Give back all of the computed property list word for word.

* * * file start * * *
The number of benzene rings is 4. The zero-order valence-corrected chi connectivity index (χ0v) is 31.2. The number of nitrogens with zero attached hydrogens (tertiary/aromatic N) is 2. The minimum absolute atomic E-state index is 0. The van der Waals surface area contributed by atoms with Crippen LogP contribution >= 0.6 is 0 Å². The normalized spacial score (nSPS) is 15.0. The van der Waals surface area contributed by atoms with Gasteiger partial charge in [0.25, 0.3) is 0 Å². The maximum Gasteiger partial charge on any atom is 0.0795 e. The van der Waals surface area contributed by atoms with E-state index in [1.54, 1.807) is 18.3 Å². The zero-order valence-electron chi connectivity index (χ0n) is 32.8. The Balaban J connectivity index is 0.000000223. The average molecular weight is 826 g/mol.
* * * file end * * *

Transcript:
The number of benzene rings is 4. The zero-order valence-corrected chi connectivity index (χ0v) is 31.2. The number of nitrogens with zero attached hydrogens (tertiary/aromatic N) is 2. The minimum absolute atomic E-state index is 0. The van der Waals surface area contributed by atoms with Crippen LogP contribution >= 0.6 is 0 Å². The normalized spacial score (nSPS) is 15.0. The van der Waals surface area contributed by atoms with Gasteiger partial charge in [0.25, 0.3) is 0 Å². The maximum Gasteiger partial charge on any atom is 0.0795 e. The van der Waals surface area contributed by atoms with E-state index in [1.54, 1.807) is 18.3 Å². The zero-order valence-electron chi connectivity index (χ0n) is 32.8. The Balaban J connectivity index is 0.000000223. The average molecular weight is 826 g/mol.